Cromer’s chalk reef, thought to be Europe’s largest, is now a protected area
06:30 17 January 2016
It is one of our region’s most diverse wildlife habitats, home to hundreds of species from the common to the incredibly rare - but only the most intrepid among us will ever get to see it.
Found just off the north Norfolk coast and around 20m below the waves, the Cromer shoal chalk beds are recognised internationally for their environmental significance.
Now, the area - thought to be Europe’s largest chalk reef - has been officially designated as a Marine Conservation Zone, as part of a government announcement creating 23 such sites around the country.
Twenty seven MCZs had already been established in UK waters, but this is the first for our region. The status is intended to protect the chalk reef and its habitats, and give added protection from future developments, such as wind farms and cable laying.
Fishing will continue in the area, but will be subject to another layer of regulation. The site is already covered by other bylaws - including the prevention of trawling, for instance - and the exact impact on the fishing industry is not yet known. However, it is possible the new status could lead to the prevention of crab and lobster potters coming from outside the area.
The new Norfolk zone covers an area 200m off the north Norfolk Coast to a distance of almost 10km. It begins just west of Weybourne and ends at Happisburgh, covering 321 square km.
The area is popular with divers and also supports the small-scale crab and lobster fishery vital to the character and economy of the area.
James Lingwood, a crab and lobster fisherman from Sheringham, said he was waiting to learn more about the impact: “If I have to move where I fish, it wouldn’t be viable and can’t be a fisherman. The impact of fishing over the last 200 years on the chalk beds hasn’t affected it – it’s still here. If it doesn’t have an adverse affect on me, then I support what they are doing for the environment.”
David North, from the Norfolk Wildlife Trust, said: “We’ve been wanting this for a while, we were hoping it would come in the first phase, but it is just really good news that it has now come through. If you head to West Runton on low tide, you can see some chalk is exposed, that is the start of the shoal.”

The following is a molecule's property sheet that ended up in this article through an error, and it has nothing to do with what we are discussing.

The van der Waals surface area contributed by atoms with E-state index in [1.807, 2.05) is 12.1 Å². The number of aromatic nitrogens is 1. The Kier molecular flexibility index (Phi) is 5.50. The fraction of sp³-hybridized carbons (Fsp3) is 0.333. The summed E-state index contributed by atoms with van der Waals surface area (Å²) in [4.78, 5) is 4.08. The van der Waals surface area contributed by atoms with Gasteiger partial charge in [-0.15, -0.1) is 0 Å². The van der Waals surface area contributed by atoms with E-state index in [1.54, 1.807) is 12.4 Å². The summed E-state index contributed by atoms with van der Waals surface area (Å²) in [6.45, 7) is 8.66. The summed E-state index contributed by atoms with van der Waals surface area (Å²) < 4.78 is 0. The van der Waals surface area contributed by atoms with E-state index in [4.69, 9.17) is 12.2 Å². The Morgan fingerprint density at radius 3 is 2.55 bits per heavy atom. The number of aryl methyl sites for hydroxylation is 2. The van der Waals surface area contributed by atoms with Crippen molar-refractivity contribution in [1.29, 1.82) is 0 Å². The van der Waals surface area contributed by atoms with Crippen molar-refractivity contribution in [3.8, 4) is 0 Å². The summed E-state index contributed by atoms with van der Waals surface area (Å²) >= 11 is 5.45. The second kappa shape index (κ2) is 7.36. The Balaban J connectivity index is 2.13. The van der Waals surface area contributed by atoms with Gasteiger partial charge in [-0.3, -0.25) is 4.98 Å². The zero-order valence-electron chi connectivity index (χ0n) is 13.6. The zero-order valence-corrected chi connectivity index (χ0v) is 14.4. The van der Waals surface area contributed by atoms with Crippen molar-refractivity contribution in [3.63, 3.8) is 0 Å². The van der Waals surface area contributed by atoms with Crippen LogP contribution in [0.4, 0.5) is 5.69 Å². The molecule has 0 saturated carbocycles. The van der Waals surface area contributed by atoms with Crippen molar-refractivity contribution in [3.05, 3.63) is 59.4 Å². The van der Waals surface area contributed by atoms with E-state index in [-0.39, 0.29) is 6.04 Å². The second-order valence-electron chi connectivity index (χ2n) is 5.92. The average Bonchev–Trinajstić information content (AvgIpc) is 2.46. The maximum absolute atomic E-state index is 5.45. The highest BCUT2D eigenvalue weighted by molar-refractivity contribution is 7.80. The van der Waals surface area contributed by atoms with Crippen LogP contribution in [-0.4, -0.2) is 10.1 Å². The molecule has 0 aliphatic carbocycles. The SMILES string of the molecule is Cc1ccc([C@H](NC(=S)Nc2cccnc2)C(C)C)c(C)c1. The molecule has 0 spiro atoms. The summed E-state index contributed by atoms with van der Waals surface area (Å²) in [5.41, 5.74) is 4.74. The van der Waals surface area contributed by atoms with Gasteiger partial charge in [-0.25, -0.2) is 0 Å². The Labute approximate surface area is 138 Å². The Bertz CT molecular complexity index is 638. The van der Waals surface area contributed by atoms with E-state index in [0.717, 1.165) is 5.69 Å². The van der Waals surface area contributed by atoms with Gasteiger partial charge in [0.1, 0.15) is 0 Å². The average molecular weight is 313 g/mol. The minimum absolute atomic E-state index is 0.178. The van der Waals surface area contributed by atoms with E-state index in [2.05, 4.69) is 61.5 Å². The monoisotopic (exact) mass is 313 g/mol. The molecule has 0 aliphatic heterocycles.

Cromer shoal chalk bed
Dubbed the Great Barrier Reef of Norfolk, the chalk bed supports an array of species, among them tompot blennys, small-spotted catsharks, squat lobsters, brown and hermit crabs, sea squirts and pipefish, which are related to the seahorse.
There are also blue mussels, over 30 species of sea slug and sponges, including one unique to this area and not known anywhere else in the world.
The area is also visited by larger sea creatures, including harbour porpoises, grey and harbour seals, and, occasionally, sunfish and basking sharks.
The ‘blue belt’ protection now means that 8,000 square miles of waters off the UK, in 50 zones, are now covered by the environmental protection.
George Eustice, marine environment minister, said: “It’s vital that we protect our marine environment to ensure our seas remain healthy, our fishing industry remains prosperous and future generations can enjoy our beautiful beaches, coastline and waters.”
The 23 new sites are the second of three planned phases of the MCZ scheme. The first phase covered 3,731 square miles of water over 27 sites, while a third phase of proposed MCZs will be put out to wider public consultation in 2017, and designated in 2018.
The government are also expected to launch new Special Areas of Conservation (SAC) for harbour porpoise, and Special Protection Areas (SPA) to protect feeding and bathing areas used by birds such as puffins. This will add to those already designated, including at Cley and Holkham.